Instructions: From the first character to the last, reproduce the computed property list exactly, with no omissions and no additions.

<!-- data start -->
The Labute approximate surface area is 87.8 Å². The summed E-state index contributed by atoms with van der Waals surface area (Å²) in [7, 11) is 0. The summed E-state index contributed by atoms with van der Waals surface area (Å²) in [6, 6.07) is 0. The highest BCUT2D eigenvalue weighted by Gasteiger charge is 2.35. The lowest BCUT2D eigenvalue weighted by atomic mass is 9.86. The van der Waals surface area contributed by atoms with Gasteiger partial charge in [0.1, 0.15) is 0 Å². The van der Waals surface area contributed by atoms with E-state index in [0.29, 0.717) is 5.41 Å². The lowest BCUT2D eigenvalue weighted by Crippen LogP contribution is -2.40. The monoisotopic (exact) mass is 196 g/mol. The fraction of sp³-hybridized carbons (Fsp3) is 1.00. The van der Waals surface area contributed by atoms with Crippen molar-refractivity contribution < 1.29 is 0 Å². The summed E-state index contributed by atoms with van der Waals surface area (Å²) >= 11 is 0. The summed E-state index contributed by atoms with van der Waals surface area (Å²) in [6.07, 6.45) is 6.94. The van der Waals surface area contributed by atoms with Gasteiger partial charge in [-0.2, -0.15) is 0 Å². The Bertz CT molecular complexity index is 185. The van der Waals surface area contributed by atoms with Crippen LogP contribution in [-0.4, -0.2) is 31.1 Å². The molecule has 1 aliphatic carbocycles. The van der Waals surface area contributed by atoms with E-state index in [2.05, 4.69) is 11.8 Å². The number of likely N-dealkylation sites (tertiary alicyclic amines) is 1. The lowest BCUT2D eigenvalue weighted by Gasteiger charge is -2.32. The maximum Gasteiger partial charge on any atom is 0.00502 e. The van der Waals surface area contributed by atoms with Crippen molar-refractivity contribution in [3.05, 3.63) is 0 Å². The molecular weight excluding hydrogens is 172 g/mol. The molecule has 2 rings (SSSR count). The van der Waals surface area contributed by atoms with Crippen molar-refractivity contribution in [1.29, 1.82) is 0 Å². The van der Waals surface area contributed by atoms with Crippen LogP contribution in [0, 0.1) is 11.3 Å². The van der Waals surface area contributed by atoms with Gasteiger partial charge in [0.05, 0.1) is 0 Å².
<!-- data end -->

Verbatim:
The Labute approximate surface area is 87.8 Å². The summed E-state index contributed by atoms with van der Waals surface area (Å²) in [7, 11) is 0. The summed E-state index contributed by atoms with van der Waals surface area (Å²) in [6, 6.07) is 0. The highest BCUT2D eigenvalue weighted by Gasteiger charge is 2.35. The lowest BCUT2D eigenvalue weighted by atomic mass is 9.86. The van der Waals surface area contributed by atoms with Gasteiger partial charge in [0.1, 0.15) is 0 Å². The van der Waals surface area contributed by atoms with E-state index in [0.29, 0.717) is 5.41 Å². The lowest BCUT2D eigenvalue weighted by Crippen LogP contribution is -2.40. The monoisotopic (exact) mass is 196 g/mol. The fraction of sp³-hybridized carbons (Fsp3) is 1.00. The van der Waals surface area contributed by atoms with Crippen molar-refractivity contribution < 1.29 is 0 Å². The summed E-state index contributed by atoms with van der Waals surface area (Å²) >= 11 is 0. The summed E-state index contributed by atoms with van der Waals surface area (Å²) in [6.07, 6.45) is 6.94. The van der Waals surface area contributed by atoms with Gasteiger partial charge in [-0.2, -0.15) is 0 Å². The Bertz CT molecular complexity index is 185. The van der Waals surface area contributed by atoms with Crippen LogP contribution in [-0.4, -0.2) is 31.1 Å². The molecule has 1 aliphatic carbocycles. The van der Waals surface area contributed by atoms with E-state index in [2.05, 4.69) is 11.8 Å². The number of likely N-dealkylation sites (tertiary alicyclic amines) is 1. The lowest BCUT2D eigenvalue weighted by Gasteiger charge is -2.32. The maximum Gasteiger partial charge on any atom is 0.00502 e. The van der Waals surface area contributed by atoms with Crippen molar-refractivity contribution in [3.05, 3.63) is 0 Å². The molecular weight excluding hydrogens is 172 g/mol. The molecule has 2 rings (SSSR count). The van der Waals surface area contributed by atoms with Crippen molar-refractivity contribution in [1.29, 1.82) is 0 Å². The van der Waals surface area contributed by atoms with Crippen LogP contribution in [0, 0.1) is 11.3 Å². The van der Waals surface area contributed by atoms with Gasteiger partial charge in [0.05, 0.1) is 0 Å².